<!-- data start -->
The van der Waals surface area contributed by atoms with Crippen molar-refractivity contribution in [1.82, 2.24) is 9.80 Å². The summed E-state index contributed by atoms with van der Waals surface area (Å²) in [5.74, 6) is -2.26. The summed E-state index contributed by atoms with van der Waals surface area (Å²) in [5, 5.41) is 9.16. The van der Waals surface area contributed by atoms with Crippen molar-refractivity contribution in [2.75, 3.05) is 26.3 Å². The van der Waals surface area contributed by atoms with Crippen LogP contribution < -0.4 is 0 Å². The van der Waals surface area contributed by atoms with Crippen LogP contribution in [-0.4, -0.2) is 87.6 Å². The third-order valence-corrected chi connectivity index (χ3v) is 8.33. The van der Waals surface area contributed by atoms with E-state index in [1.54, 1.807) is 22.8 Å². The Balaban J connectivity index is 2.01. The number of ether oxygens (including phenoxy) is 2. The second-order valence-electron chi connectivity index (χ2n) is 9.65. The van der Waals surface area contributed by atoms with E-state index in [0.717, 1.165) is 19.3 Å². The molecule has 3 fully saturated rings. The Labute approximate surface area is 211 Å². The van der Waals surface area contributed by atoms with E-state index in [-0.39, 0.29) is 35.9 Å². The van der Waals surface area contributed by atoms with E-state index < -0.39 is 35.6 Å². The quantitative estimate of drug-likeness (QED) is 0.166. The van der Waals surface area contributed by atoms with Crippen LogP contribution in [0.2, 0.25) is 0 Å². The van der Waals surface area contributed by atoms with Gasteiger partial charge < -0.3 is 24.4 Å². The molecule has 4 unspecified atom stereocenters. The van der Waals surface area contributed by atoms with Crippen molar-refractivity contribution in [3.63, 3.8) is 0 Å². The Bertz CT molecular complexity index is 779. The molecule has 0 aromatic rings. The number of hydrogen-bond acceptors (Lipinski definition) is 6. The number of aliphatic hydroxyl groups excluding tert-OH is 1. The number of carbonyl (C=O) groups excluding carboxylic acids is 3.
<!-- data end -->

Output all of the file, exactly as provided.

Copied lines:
The van der Waals surface area contributed by atoms with Crippen molar-refractivity contribution in [1.82, 2.24) is 9.80 Å². The summed E-state index contributed by atoms with van der Waals surface area (Å²) in [5.74, 6) is -2.26. The summed E-state index contributed by atoms with van der Waals surface area (Å²) in [5, 5.41) is 9.16. The van der Waals surface area contributed by atoms with Crippen molar-refractivity contribution in [2.75, 3.05) is 26.3 Å². The van der Waals surface area contributed by atoms with Crippen LogP contribution < -0.4 is 0 Å². The van der Waals surface area contributed by atoms with Crippen LogP contribution in [-0.4, -0.2) is 87.6 Å². The third-order valence-corrected chi connectivity index (χ3v) is 8.33. The van der Waals surface area contributed by atoms with E-state index in [1.54, 1.807) is 22.8 Å². The Balaban J connectivity index is 2.01. The number of ether oxygens (including phenoxy) is 2. The second-order valence-electron chi connectivity index (χ2n) is 9.65. The van der Waals surface area contributed by atoms with E-state index in [0.717, 1.165) is 19.3 Å². The molecule has 3 fully saturated rings. The Labute approximate surface area is 211 Å². The van der Waals surface area contributed by atoms with E-state index in [-0.39, 0.29) is 35.9 Å². The van der Waals surface area contributed by atoms with E-state index < -0.39 is 35.6 Å². The quantitative estimate of drug-likeness (QED) is 0.166. The van der Waals surface area contributed by atoms with Crippen LogP contribution in [0.2, 0.25) is 0 Å². The van der Waals surface area contributed by atoms with Gasteiger partial charge < -0.3 is 24.4 Å². The molecule has 4 unspecified atom stereocenters. The van der Waals surface area contributed by atoms with Crippen molar-refractivity contribution in [3.63, 3.8) is 0 Å². The Bertz CT molecular complexity index is 779. The molecule has 0 aromatic rings. The number of hydrogen-bond acceptors (Lipinski definition) is 6. The number of aliphatic hydroxyl groups excluding tert-OH is 1. The number of carbonyl (C=O) groups excluding carboxylic acids is 3.